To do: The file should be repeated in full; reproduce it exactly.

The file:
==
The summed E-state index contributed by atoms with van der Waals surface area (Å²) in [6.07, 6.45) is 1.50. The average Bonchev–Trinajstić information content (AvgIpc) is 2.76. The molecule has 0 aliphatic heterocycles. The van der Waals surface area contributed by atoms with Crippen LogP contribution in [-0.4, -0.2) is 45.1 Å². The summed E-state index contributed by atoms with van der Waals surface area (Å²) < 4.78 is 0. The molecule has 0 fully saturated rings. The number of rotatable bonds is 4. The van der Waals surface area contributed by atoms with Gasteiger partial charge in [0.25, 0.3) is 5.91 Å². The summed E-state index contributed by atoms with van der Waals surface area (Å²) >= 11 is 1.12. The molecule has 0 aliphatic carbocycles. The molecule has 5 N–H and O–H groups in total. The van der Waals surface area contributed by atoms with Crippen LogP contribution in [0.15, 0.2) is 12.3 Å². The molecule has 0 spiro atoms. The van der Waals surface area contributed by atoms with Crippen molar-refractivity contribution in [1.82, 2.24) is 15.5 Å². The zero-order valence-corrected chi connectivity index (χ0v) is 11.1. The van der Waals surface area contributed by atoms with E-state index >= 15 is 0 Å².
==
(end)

The summed E-state index contributed by atoms with van der Waals surface area (Å²) in [6.07, 6.45) is 1.50. The average Bonchev–Trinajstić information content (AvgIpc) is 2.76. The molecule has 0 aliphatic heterocycles. The van der Waals surface area contributed by atoms with Crippen LogP contribution in [-0.4, -0.2) is 45.1 Å². The summed E-state index contributed by atoms with van der Waals surface area (Å²) < 4.78 is 0. The molecule has 0 fully saturated rings. The number of rotatable bonds is 4. The van der Waals surface area contributed by atoms with Gasteiger partial charge in [0.25, 0.3) is 5.91 Å². The summed E-state index contributed by atoms with van der Waals surface area (Å²) >= 11 is 1.12. The molecule has 0 aliphatic carbocycles. The molecule has 5 N–H and O–H groups in total. The van der Waals surface area contributed by atoms with Crippen LogP contribution in [0.15, 0.2) is 12.3 Å². The molecule has 0 spiro atoms. The van der Waals surface area contributed by atoms with Crippen molar-refractivity contribution in [1.82, 2.24) is 15.5 Å². The zero-order valence-corrected chi connectivity index (χ0v) is 11.1. The van der Waals surface area contributed by atoms with E-state index >= 15 is 0 Å².